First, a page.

All of it now awaits streams of workers, 3,900 expected volunteers, big crowds and, of course, many of the world’s best golfers. Some of those golfers will arrive quietly in the coming weeks — perhaps as early as next week, after the U.S. Open ends in Pittsburgh — to play practice rounds before autumn and the Ryder Cup finally arrive, even if both teams’ rosters won’t be finalized until September.
U.S. team captain Davis Love III participated in both PGA Championships played at Hazeltine, and he played the course last summer to reacquaint himself. European captain Darren Clarke did the same when he visited last September for one-year-to-go kickoff events, and he is expected to visit with some of his team’s best players this summer as well.
Love returns for a corporate function next week, and perhaps then or soon after he is expected to bring prospective members of a U.S. team featuring a new generation with him.
Old-timers such as Phil Mickelson, Zach Johnson, Matt Kuchar and even Dustin Johnson played one or both of Hazeltine’s two PGA Championships, and both Johnson and young Rickie Fowler played there in the 2006 U.S. Amateur. But everyone from two-time major winner Jordan Spieth to Bubba Watson, Brandt Snedeker and Patrick Reed haven’t played Hazeltine in such competition.
U.S. vice captain Tom Lehman — Minnesota’s own, of course — can provide local knowledge for a U.S. team that has lost the last three Ryder Cups and eight of the past 10.
“We just need to be prepared,” Love said in April. “We’re going to go up there as many times as they want to go. … Everybody seems anxious to get up there. They’re asking me a lot of questions about the golf course. They’re treating it like a major championship when they’ve never really seen the course before. They want to get in there and get some work done so when they get there on Monday [during Ryder Cup week], they don’t have quite so much work to do.”
‘All hands on deck’
Love has waited for the course to grow into tournament condition before he brings players in for a look around. Hazeltine greenskeeping superintendent Chris Tritabaugh said winter and spring provided “perfect” weather for the course, but he now worries most about an extended summer heat wave, such as 40 or 50 days in a row with temperatures in the 90s.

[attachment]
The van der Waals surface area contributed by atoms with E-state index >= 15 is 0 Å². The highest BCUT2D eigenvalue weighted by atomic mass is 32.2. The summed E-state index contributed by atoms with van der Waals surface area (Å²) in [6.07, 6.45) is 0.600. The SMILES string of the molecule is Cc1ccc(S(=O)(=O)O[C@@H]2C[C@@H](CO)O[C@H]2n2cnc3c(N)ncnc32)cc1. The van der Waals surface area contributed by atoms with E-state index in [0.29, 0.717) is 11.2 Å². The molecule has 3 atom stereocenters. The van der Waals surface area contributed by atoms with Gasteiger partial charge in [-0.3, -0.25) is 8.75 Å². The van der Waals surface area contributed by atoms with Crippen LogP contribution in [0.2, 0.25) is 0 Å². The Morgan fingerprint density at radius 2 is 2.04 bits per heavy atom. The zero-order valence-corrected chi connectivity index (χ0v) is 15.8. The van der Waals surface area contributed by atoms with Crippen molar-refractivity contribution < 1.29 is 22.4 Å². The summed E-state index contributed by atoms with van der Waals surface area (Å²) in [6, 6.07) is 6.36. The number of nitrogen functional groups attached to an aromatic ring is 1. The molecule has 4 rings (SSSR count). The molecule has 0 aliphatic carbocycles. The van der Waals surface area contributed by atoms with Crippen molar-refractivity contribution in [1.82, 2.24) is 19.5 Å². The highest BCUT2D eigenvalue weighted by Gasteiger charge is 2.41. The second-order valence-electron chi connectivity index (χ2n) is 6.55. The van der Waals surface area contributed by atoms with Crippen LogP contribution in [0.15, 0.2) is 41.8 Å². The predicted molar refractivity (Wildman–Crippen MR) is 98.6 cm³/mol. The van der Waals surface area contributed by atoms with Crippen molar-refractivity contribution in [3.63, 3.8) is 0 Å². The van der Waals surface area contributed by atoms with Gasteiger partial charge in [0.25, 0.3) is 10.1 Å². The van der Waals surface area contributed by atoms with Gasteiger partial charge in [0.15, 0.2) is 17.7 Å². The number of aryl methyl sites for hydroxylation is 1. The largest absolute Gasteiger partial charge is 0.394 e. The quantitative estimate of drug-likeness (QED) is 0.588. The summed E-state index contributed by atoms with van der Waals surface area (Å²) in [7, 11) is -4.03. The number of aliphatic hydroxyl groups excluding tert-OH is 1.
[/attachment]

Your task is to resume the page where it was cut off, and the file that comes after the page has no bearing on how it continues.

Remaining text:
That didn’t stop him and Hintz from tweeting each other about storm damage incurred overnight Wednesday.
“We can’t control the weather,” Hintz said, mentioning concerns about morning frost delays being held a week later than usual because of August’s Olympic Games in Brazil. “But we can prepare for it.”
As the home team’s captain, Love will help shape course setup, a privilege he has said he will use entering Ryder Cup week. But he said he does not intend to tinker with PGA of America Chief Championships Officer Kerry Haigh’s plans for the three competition days.
Love already has made one thing clear: Unlike a U.S. Open or PGA Championship, there will be little or no rough grown off the fairways because he wants a week filled with birdies, eagles and excitement.
“It’ll be good,” Tritabaugh said about being denied a superintendent’s opportunity to grow gnarly, nasty rough, “because in the end we don’t have to mow it down.”
Hintz’s 12-person operations staff will quadruple next week and later this summer will add 75 staff from PGA of America headquarters. Tritabaugh’s normal 50-member staff will add nearly 100 superintendents and assistants from Minnesota, Canada, Europe and Asia — including the course manager from 2014 Ryder Cup site Gleneagles in Scotland — when September comes.
“It really is all hands on deck,” Hintz said.
Club members will hit off artificial-turf mats this summer to ensure fairways remain pristine, and Hazeltine’s membership volunteered to close the course to play after Labor Day weekend, enabling Tritabaugh’s crew nearly three weeks to apply final touches unencumbered.
“It’s every superintendent’s dream to manage a course that nobody plays,” Tritabaugh said.